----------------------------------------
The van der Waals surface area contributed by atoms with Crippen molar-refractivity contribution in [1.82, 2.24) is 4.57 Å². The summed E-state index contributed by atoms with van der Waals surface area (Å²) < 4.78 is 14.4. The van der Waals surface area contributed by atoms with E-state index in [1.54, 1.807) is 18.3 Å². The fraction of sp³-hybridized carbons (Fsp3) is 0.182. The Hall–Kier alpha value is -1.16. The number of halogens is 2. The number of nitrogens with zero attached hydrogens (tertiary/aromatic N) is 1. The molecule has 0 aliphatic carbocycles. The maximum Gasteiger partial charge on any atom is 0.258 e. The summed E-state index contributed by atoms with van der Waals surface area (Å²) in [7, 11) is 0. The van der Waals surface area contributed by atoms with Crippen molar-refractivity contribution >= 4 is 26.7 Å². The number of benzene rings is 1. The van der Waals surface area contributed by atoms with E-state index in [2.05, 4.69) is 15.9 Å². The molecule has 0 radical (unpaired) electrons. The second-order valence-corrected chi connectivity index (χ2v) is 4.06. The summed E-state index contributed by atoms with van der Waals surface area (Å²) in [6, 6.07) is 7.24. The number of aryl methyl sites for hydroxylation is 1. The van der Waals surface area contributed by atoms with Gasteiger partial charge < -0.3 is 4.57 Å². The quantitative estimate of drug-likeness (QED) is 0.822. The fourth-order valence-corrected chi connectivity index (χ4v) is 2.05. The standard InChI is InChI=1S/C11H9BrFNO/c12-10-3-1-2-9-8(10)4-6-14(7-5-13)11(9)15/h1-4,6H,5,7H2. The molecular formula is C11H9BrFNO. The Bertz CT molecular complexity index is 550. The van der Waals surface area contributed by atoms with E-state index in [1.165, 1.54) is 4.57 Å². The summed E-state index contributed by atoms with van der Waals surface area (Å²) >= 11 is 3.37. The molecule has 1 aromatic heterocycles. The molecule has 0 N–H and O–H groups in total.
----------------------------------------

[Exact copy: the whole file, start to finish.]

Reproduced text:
The van der Waals surface area contributed by atoms with Crippen molar-refractivity contribution in [1.82, 2.24) is 4.57 Å². The summed E-state index contributed by atoms with van der Waals surface area (Å²) < 4.78 is 14.4. The van der Waals surface area contributed by atoms with E-state index in [1.54, 1.807) is 18.3 Å². The fraction of sp³-hybridized carbons (Fsp3) is 0.182. The Hall–Kier alpha value is -1.16. The number of halogens is 2. The number of nitrogens with zero attached hydrogens (tertiary/aromatic N) is 1. The molecule has 0 aliphatic carbocycles. The maximum Gasteiger partial charge on any atom is 0.258 e. The summed E-state index contributed by atoms with van der Waals surface area (Å²) in [7, 11) is 0. The van der Waals surface area contributed by atoms with Crippen molar-refractivity contribution >= 4 is 26.7 Å². The number of benzene rings is 1. The van der Waals surface area contributed by atoms with E-state index in [2.05, 4.69) is 15.9 Å². The molecule has 0 radical (unpaired) electrons. The second-order valence-corrected chi connectivity index (χ2v) is 4.06. The summed E-state index contributed by atoms with van der Waals surface area (Å²) in [6, 6.07) is 7.24. The number of aryl methyl sites for hydroxylation is 1. The van der Waals surface area contributed by atoms with Gasteiger partial charge < -0.3 is 4.57 Å². The quantitative estimate of drug-likeness (QED) is 0.822. The fourth-order valence-corrected chi connectivity index (χ4v) is 2.05. The standard InChI is InChI=1S/C11H9BrFNO/c12-10-3-1-2-9-8(10)4-6-14(7-5-13)11(9)15/h1-4,6H,5,7H2. The molecular formula is C11H9BrFNO. The Bertz CT molecular complexity index is 550. The van der Waals surface area contributed by atoms with E-state index in [1.165, 1.54) is 4.57 Å². The summed E-state index contributed by atoms with van der Waals surface area (Å²) >= 11 is 3.37. The molecule has 1 aromatic heterocycles. The molecule has 0 N–H and O–H groups in total.